Official Russian reactions to the Japanese appeals have been proper but noncommittal. In Ivanov’s response to Tanaka’s letter the Russian Foreign Minister said that Moscow is prepared to take into account Tokyo’s position, and that he hopes the two countries can find a mutually acceptable middle ground to help resolve the dispute. Similarly, Losyukov emphasized in his talks with Komachi the “purely commercial nature” of the Russian-South Korean agreement and said that it was better not to politicize the issue. On the ground, however, the Russians have seemingly been less accommodating toward Tokyo. On July 3, for example, Losyukov appeared to bluntly dismiss the Japanese challenge to the Russian-South Korean fishing deal. Then, on July 5, and well after the dispatch of Tanaka’s letter to Ivanov, the South Korean Maritime Affairs and Fisheries Ministry disclosed that Russia had in fact issued the permits necessary for South Korean boats to begin operating off the Kurils on July 15. On July 6 officials in Seoul said that twenty-six South Korean vessels were in full preparation for the upcoming operation and that “as scheduled and agreed with Russia, our vessels will begin to operate in the Kuril waters.”

Meanwhile, talks in Seoul on July 7 between South Korean and Japanese officials failed to resolve differences on the fishing dispute. The Japanese side continued to insist that the South Korean-Russian agreement recognized Russian rather than Japanese sovereignty over the disputed islands (which are called the “northern territories” in Japan). They also suggested that Tokyo would follow through with a retaliatory threat announced earlier by forbidding South Korean mackerel boats to operate in Japan’s territorial waters. Under a 1998 agreement between the two countries, South Korean and Japanese fishing boats are allowed some rights to fish in each other’s exclusive economic zones (AFP, June 22, July 6; New York Times, June 26; Kyodo, July 3, 5-7; UPI, July 7; Japan Times, July 4, 7-8).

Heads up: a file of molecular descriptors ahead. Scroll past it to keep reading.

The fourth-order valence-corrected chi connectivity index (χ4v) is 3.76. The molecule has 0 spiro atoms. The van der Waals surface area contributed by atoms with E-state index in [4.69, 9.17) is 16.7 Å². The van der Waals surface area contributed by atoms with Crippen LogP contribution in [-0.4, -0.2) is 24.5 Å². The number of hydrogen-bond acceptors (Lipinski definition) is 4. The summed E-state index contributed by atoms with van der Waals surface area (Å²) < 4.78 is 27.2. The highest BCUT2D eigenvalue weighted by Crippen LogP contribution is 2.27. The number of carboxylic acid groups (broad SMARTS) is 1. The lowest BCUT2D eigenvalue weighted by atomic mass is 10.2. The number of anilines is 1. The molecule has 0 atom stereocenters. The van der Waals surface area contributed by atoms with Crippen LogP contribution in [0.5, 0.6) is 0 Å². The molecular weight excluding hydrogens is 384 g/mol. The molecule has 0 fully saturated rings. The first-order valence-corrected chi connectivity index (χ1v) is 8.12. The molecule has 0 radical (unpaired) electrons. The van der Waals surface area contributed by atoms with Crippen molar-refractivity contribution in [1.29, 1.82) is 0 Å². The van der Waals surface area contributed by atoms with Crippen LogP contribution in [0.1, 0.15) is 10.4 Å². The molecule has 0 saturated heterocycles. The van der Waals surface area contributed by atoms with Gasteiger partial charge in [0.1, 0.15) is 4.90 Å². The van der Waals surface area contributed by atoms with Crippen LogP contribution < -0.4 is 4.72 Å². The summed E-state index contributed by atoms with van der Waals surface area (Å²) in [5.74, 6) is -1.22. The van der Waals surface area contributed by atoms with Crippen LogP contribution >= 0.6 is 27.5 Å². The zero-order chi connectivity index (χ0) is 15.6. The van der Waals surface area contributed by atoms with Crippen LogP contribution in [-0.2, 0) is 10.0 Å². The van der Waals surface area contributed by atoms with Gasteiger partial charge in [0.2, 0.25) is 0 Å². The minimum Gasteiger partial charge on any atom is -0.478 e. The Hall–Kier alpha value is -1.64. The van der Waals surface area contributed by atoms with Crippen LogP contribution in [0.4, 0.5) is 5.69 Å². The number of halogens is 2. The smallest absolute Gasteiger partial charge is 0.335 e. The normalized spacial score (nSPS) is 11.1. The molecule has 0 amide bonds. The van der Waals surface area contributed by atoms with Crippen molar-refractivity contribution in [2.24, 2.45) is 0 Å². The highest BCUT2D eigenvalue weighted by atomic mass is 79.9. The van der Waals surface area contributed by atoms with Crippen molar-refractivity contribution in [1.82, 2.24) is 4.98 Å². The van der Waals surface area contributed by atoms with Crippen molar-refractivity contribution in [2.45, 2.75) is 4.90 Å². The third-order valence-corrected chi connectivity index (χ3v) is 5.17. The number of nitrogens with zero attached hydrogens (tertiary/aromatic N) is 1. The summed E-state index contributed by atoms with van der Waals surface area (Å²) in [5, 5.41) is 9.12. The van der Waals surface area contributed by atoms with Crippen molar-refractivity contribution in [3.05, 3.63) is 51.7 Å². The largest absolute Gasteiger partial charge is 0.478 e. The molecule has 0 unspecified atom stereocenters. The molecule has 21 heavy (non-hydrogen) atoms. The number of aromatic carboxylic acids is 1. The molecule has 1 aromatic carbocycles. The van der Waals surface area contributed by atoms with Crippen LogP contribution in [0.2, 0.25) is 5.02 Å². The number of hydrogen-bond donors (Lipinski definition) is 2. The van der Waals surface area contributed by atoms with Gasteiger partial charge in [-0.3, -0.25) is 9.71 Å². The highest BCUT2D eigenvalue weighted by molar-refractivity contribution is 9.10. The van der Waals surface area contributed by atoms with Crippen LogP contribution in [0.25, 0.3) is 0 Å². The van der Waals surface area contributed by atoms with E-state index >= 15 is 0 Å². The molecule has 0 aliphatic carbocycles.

The Russian-Japanese fishing row, ironically, comes only days after Losyukov proclaimed that bilateral relations between the two countries “have reached a good level, and are at the highest point we have seen in recent years.” Losyukov attributed the upturn in part to a reportedly productive visit a group of Japanese business executives made to Russia last month (AFP, July 2). The health of broader Russian-Japanese relations right now is important because of a meeting between Japanese Prime Minister Kunichiro Koizumi and Russian President Vladimir Putin scheduled to be held on the sidelines of the July 20-22 meeting of the Group of Seven countries and Russia in Genoa. The two men are to discuss a number of key international and bilateral issues at that time, including their respective views on U.S. missile defense plans. Equally important from Koizumi’s perspective is the hope that the Genoa talks will help jumpstart talks between Moscow and Tokyo on the Kuril Islands territorial issue and on the related subject of a peace treaty formally ending World War II. At a summit meeting between Putin and former Japanese Prime Minister Yoshiro Mori this past May the two sides appeared to make some small progress in these negotiations. Since its ascent to power, however, the Koizumi government appears to have repudiated accords reached at the Mori-Putin meeting (see the Monitor, May 15). That has left relations between the two countries–and their negotiations on the peace treaty and the territorial dispute–in a limbo that needs to be sorted out by the two leaders.